In the spring, Microsoft sent some of our civic tech fellows to work on this project. There, they showed the Somerville Public Schools team how to use Power BI to create visualizations with the data available on their systems. Fellow Aaron Myran worked on creating a one-page snapshot, where at any point on a dashboard, principals and administrators could see what was happening in Somerville schools.

Most recently, our fellow Ihsaan Patel has taken this one step further by working on two separate modules to contribute to this system. The first focuses on how this combined database can be used to create more balanced and equitable class lists.

“In all schools, creating class lists is a process,” Harel says. “Often, you get classes that have an even number of boys and girls, but there’s always disparities in race, economic status, and sometimes bias toward ‘favorite teachers’ — and this helps create balanced classes and equity within the schools.”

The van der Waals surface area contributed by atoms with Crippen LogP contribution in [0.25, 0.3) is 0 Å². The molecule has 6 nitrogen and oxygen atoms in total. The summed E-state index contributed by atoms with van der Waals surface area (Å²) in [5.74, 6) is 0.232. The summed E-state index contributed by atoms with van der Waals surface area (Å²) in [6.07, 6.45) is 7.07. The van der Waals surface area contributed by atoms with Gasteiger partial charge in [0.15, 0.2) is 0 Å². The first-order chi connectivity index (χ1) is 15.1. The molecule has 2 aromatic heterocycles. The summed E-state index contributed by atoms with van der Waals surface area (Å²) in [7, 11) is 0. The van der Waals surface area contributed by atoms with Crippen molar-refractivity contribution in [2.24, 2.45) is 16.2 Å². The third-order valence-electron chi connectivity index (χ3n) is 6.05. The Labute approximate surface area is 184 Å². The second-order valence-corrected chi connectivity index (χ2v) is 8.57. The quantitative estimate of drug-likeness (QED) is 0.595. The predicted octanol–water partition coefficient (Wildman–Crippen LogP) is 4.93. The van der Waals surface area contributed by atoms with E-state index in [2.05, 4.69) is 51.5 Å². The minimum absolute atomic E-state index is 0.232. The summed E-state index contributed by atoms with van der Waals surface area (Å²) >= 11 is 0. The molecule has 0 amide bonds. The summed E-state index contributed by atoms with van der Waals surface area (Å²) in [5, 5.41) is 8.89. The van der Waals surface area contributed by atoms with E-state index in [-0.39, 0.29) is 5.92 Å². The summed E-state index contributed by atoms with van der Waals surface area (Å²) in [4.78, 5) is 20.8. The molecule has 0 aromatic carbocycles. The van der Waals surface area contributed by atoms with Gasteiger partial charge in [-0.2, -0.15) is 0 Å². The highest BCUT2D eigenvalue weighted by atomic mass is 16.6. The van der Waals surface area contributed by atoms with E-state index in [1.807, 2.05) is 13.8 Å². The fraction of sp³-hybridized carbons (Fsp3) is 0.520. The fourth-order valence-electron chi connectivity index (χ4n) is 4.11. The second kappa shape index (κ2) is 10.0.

Ihsaan’s Student Selector App, available on Azure, takes all the system’s data, anonymized, and shows users ratios in diversity, grades, participation, and more as you build a classroom — helping build a well-rounded, equitable environment for students.

Ihsaan’s second module focuses on student-specific services and interventions, such as afterschool clubs or tutoring, reading clubs, or summer programs. Harel admits that educators don’t always measure the effectiveness of interventions, and he wants to make that a priority in Somerville Public Schools.